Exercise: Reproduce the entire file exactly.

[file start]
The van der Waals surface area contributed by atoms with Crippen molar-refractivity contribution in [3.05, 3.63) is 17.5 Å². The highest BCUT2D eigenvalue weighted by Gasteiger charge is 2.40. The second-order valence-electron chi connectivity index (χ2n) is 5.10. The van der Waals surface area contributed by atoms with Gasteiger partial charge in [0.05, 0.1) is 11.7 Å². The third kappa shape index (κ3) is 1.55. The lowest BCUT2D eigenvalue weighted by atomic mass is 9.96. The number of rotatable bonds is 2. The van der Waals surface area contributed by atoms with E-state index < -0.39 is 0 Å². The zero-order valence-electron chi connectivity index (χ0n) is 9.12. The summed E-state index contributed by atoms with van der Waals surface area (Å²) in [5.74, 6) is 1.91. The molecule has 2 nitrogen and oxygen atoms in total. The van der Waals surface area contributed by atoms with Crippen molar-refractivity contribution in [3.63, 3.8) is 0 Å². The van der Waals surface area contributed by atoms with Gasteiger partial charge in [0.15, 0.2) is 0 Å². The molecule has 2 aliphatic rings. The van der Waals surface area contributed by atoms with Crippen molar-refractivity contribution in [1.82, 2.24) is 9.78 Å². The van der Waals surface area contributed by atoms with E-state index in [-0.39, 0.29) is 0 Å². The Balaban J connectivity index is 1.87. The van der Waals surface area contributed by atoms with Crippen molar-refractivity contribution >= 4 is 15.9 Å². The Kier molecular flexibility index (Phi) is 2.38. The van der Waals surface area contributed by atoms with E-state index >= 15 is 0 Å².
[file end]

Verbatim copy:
The van der Waals surface area contributed by atoms with Crippen molar-refractivity contribution in [3.05, 3.63) is 17.5 Å². The highest BCUT2D eigenvalue weighted by Gasteiger charge is 2.40. The second-order valence-electron chi connectivity index (χ2n) is 5.10. The van der Waals surface area contributed by atoms with Gasteiger partial charge in [0.05, 0.1) is 11.7 Å². The third kappa shape index (κ3) is 1.55. The lowest BCUT2D eigenvalue weighted by atomic mass is 9.96. The number of rotatable bonds is 2. The van der Waals surface area contributed by atoms with E-state index < -0.39 is 0 Å². The zero-order valence-electron chi connectivity index (χ0n) is 9.12. The summed E-state index contributed by atoms with van der Waals surface area (Å²) in [5.74, 6) is 1.91. The molecule has 2 nitrogen and oxygen atoms in total. The van der Waals surface area contributed by atoms with Crippen molar-refractivity contribution in [3.63, 3.8) is 0 Å². The van der Waals surface area contributed by atoms with Gasteiger partial charge in [0.15, 0.2) is 0 Å². The molecule has 2 aliphatic rings. The van der Waals surface area contributed by atoms with Crippen molar-refractivity contribution in [1.82, 2.24) is 9.78 Å². The van der Waals surface area contributed by atoms with E-state index in [-0.39, 0.29) is 0 Å². The Balaban J connectivity index is 1.87. The van der Waals surface area contributed by atoms with Crippen molar-refractivity contribution >= 4 is 15.9 Å². The Kier molecular flexibility index (Phi) is 2.38. The van der Waals surface area contributed by atoms with E-state index >= 15 is 0 Å².